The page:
“Schooling basically looks at the students as if they are not bringing in knowledge…Education says that every young person has experience that is valuable, that needs to be accessed.”
— Roberto Rivera, President and “Lead Change Agent,” Good Life Organization
This week I got hooked up with a hot organization based out of my old hometown of Chicago. The Good Life Organization (GLO) is a capacity-building effort that blends hip-hop education, socio-emotional learning, youth voice, and social justice. Founded by Roberto Rivera, GLO offers training and support for local groups across the country that are working to empower young people as change agents in their communities.
The centerpiece of this capacity building is the Fulfill the Dream curriculum, written by Rivera and first piloted in 2008. This curriculum is designed to facilitate leadership development and learning with young people, supporting them as they strive for personal goals and address community issues. Drawing on hip-hop, youth culture, and media, the curriculum is meant to be flexible based on the local context, and to lead to young people creating original projects to share with others in their communities.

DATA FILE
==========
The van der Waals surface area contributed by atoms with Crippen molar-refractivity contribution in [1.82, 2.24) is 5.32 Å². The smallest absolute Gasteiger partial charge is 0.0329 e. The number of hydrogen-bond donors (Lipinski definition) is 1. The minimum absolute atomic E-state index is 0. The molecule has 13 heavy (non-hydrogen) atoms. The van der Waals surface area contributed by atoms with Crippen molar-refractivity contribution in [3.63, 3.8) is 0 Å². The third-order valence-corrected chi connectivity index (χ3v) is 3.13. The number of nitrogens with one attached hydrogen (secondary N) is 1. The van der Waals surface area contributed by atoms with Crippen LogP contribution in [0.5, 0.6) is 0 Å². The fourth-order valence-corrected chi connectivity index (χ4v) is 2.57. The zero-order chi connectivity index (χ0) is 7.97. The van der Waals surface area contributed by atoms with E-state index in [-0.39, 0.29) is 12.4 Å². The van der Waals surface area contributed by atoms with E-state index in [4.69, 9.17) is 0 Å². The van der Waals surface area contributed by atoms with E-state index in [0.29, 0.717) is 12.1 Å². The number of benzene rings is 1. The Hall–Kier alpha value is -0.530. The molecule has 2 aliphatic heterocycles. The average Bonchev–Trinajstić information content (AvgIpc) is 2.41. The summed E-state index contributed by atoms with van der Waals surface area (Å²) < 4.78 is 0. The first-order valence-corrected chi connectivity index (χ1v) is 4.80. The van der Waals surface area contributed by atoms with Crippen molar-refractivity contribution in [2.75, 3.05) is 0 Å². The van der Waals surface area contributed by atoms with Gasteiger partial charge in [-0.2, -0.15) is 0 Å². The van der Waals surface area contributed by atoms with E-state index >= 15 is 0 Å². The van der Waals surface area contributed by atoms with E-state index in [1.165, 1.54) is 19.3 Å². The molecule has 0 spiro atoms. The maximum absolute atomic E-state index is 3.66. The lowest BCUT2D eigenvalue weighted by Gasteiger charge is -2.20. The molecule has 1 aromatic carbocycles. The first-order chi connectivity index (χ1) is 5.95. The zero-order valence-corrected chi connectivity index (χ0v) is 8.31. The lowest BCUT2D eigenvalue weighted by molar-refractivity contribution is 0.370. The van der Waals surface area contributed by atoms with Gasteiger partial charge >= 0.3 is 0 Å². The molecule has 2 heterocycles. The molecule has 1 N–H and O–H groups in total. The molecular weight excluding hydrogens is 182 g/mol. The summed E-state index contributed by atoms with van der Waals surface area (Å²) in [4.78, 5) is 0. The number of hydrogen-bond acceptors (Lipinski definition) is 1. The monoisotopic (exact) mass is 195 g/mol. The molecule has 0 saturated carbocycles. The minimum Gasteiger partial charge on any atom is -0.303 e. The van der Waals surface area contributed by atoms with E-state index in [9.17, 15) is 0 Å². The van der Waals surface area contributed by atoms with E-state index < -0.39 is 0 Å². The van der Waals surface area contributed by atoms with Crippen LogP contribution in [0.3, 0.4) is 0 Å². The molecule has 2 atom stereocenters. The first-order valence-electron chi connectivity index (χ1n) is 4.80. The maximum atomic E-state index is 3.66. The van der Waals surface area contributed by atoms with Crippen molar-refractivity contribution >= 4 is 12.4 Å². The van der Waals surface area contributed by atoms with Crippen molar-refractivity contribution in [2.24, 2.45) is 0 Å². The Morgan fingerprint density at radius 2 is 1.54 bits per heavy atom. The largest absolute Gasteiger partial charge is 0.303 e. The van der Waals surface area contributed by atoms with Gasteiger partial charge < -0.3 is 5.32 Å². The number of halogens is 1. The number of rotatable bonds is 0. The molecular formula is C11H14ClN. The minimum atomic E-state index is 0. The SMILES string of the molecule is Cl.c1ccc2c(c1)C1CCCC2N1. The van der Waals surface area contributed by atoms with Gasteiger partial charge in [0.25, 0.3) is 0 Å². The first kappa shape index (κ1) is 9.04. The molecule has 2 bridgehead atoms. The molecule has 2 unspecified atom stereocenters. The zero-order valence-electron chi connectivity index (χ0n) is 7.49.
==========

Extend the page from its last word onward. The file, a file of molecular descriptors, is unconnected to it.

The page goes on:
The impetus for GLO’s founding grew from Rivera’s own experiences as a youth. He struggled in high school, he told me, and was labeled special education, even while he was thriving and innovating in the world of hip-hop music and visual art. After starting a line of hip-hop clothing and writing a hip-hop play, he began to think, “What if I’m not learning disabled? What if I just learn differently?” Flipping his own image of himself, Rivera succeeded at school and went to UW Madison, where he began to conceive of using hip-hop as a tool for education and healing with youth labeled “at risk” as he was.
Today, GLO and its Fulfill the Dream curriculum have spawned projects across the country, including Hip-hop music celebrations with classic artists like Kurtis Blow, a Fulfill the Dream CD, an enhanced ebook featuring youth writing, and a phone App that offers a stream of independent hip-hop. By focusing on building networks, supporting local groups youth and adults across the country, and spreading their curriculum, GLO is building not just an organization but a movement. I expect we’ll be hearing much more from them — or from the youth that they have inspired — in the coming years.